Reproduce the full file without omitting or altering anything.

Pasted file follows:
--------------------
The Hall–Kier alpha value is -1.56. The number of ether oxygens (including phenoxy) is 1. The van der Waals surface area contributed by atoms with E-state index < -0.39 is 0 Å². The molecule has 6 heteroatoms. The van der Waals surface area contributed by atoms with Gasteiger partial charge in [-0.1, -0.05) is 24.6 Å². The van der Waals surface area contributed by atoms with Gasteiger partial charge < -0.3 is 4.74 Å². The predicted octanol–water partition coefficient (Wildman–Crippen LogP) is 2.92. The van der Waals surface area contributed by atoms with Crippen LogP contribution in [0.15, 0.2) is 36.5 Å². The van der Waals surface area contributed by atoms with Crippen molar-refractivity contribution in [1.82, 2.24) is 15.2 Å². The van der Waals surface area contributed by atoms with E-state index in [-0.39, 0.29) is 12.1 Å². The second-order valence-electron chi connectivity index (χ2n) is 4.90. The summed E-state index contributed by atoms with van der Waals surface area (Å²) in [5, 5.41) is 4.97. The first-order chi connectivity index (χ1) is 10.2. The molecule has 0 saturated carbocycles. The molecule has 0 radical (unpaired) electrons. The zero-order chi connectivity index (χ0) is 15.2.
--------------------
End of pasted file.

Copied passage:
The Hall–Kier alpha value is -1.56. The number of ether oxygens (including phenoxy) is 1. The van der Waals surface area contributed by atoms with E-state index < -0.39 is 0 Å². The molecule has 6 heteroatoms. The van der Waals surface area contributed by atoms with Gasteiger partial charge in [-0.1, -0.05) is 24.6 Å². The van der Waals surface area contributed by atoms with Gasteiger partial charge < -0.3 is 4.74 Å². The predicted octanol–water partition coefficient (Wildman–Crippen LogP) is 2.92. The van der Waals surface area contributed by atoms with Crippen LogP contribution in [0.15, 0.2) is 36.5 Å². The van der Waals surface area contributed by atoms with Crippen molar-refractivity contribution in [1.82, 2.24) is 15.2 Å². The van der Waals surface area contributed by atoms with E-state index in [-0.39, 0.29) is 12.1 Å². The second-order valence-electron chi connectivity index (χ2n) is 4.90. The summed E-state index contributed by atoms with van der Waals surface area (Å²) in [5, 5.41) is 4.97. The first-order chi connectivity index (χ1) is 10.2. The molecule has 0 saturated carbocycles. The molecule has 0 radical (unpaired) electrons. The zero-order chi connectivity index (χ0) is 15.2.